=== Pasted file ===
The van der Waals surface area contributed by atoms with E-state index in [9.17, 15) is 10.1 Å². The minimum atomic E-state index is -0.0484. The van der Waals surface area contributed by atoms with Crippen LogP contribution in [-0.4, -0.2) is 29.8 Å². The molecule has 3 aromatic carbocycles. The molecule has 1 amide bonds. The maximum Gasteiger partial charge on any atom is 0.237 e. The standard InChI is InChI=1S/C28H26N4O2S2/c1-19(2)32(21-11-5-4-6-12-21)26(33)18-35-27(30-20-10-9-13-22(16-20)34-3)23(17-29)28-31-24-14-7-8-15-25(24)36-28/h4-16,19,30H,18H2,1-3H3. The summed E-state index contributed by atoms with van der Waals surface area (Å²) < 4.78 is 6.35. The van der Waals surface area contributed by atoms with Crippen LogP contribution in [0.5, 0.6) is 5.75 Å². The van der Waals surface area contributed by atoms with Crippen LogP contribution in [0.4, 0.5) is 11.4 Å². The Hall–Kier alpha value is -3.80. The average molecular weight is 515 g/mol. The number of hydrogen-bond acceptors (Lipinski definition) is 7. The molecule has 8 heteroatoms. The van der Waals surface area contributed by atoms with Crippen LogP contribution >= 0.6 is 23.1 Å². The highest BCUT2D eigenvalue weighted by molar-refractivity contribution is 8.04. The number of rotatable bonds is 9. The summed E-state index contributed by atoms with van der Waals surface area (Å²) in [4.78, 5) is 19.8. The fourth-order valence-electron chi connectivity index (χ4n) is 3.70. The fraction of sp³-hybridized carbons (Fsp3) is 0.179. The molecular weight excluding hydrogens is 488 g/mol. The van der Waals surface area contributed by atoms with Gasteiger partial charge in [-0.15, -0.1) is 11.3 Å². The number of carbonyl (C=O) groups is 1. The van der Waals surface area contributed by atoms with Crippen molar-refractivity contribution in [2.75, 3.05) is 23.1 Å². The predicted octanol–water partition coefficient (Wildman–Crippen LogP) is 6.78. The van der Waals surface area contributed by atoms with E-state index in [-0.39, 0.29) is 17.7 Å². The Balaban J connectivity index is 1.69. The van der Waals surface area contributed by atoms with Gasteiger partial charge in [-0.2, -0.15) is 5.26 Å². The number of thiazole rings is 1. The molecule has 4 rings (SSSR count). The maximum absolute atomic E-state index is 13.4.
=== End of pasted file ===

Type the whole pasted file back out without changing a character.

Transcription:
The van der Waals surface area contributed by atoms with E-state index in [9.17, 15) is 10.1 Å². The minimum atomic E-state index is -0.0484. The van der Waals surface area contributed by atoms with Crippen LogP contribution in [-0.4, -0.2) is 29.8 Å². The molecule has 3 aromatic carbocycles. The molecule has 1 amide bonds. The maximum Gasteiger partial charge on any atom is 0.237 e. The standard InChI is InChI=1S/C28H26N4O2S2/c1-19(2)32(21-11-5-4-6-12-21)26(33)18-35-27(30-20-10-9-13-22(16-20)34-3)23(17-29)28-31-24-14-7-8-15-25(24)36-28/h4-16,19,30H,18H2,1-3H3. The summed E-state index contributed by atoms with van der Waals surface area (Å²) < 4.78 is 6.35. The van der Waals surface area contributed by atoms with Crippen LogP contribution in [0.5, 0.6) is 5.75 Å². The van der Waals surface area contributed by atoms with Crippen LogP contribution in [0.4, 0.5) is 11.4 Å². The Hall–Kier alpha value is -3.80. The average molecular weight is 515 g/mol. The number of hydrogen-bond acceptors (Lipinski definition) is 7. The molecule has 8 heteroatoms. The van der Waals surface area contributed by atoms with Crippen LogP contribution >= 0.6 is 23.1 Å². The highest BCUT2D eigenvalue weighted by molar-refractivity contribution is 8.04. The number of rotatable bonds is 9. The summed E-state index contributed by atoms with van der Waals surface area (Å²) in [4.78, 5) is 19.8. The fourth-order valence-electron chi connectivity index (χ4n) is 3.70. The fraction of sp³-hybridized carbons (Fsp3) is 0.179. The molecular weight excluding hydrogens is 488 g/mol. The van der Waals surface area contributed by atoms with Gasteiger partial charge in [-0.15, -0.1) is 11.3 Å². The number of carbonyl (C=O) groups is 1. The van der Waals surface area contributed by atoms with Crippen molar-refractivity contribution in [2.75, 3.05) is 23.1 Å². The predicted octanol–water partition coefficient (Wildman–Crippen LogP) is 6.78. The van der Waals surface area contributed by atoms with E-state index in [-0.39, 0.29) is 17.7 Å². The Balaban J connectivity index is 1.69. The van der Waals surface area contributed by atoms with Gasteiger partial charge in [-0.2, -0.15) is 5.26 Å². The number of thiazole rings is 1. The molecule has 4 rings (SSSR count). The maximum absolute atomic E-state index is 13.4.